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Last Updated: Sunday, 22 October 2006, 10:47 GMT 11:47 UK
Faith call for Charles coronation
Prince Charles
Prince Charles wants to be "Defender of Faith" when he is king
Prince Charles should be called defender of the Christian religion, not all faiths, at his coronation service, an evangelical Christian group says.

The prince has said he wishes to become "Defender of Faith", not "Defender of the Faith", when he is king.

But the Evangelical Alliance says the ceremony for crowning him king is a traditional religious ceremony, and should be left or changed completely.

Clarence House said it would not be commenting on the suggestions.

'Duty to defend us all'

A modernised coronation service is said to have been planned which would incorporate other religious traditions.

But David Muir, policy director of the group - an umbrella organisation of evangelical Christians in the UK - said the coronation service was a religious ceremony, where the future sovereign swore to uphold the Protestant Christian faith.

"There needs to be a separate service where people of other faiths would also be included," he told BBC Radio Five Live.

"The actual service itself, until it is changed, is a religious service."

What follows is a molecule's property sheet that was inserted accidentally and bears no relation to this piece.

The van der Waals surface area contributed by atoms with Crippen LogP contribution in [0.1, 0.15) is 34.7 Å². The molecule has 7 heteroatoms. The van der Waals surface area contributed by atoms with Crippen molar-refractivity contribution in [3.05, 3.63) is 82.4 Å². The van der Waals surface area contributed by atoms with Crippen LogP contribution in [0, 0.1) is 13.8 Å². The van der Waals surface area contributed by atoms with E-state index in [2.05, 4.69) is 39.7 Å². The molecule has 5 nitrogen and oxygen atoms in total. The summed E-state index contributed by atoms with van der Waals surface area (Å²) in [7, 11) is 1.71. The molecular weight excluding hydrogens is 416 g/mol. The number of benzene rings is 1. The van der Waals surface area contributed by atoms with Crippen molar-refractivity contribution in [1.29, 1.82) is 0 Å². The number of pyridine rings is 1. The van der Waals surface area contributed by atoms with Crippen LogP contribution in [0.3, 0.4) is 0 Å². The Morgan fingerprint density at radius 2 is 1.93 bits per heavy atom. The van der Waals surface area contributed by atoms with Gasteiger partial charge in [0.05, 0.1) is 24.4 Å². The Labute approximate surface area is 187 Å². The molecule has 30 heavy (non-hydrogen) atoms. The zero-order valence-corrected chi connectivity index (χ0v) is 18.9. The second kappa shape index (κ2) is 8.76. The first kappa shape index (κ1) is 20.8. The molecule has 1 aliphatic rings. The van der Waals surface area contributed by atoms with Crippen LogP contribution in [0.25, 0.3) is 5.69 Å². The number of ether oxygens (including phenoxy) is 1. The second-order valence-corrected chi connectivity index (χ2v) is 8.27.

He added: "If they change that, that's fine."

The monarch already had a duty to "defend all our freedoms, all our rights", he said.

'Serious differences'

"Defender of the Faith" is a title used by all British monarchs since Henry VIII in 1521.

Prince Charles first expressed his wish to become Defender of Faith instead, in an interview in 1994.

He suggested the existing title implied the sovereign would protect only Christians.

The prince's position was seen by many as a reflection of multicultural Britain.

Earlier this year the Bishop of Rochester, Dr Michael Nazir-Ali, said all faiths could not be defended because of serious differences between them.

The suggestion is among about 100 recommendations made in a report from the Evangelical Alliance entitled Faith and Nation, to be published on Monday.

It covers areas including religious liberty, constitutional matters and the environment.

The Evangelical Alliance said Christians and other faiths gave their views for the report.

The Evangelical Alliance explains its stance

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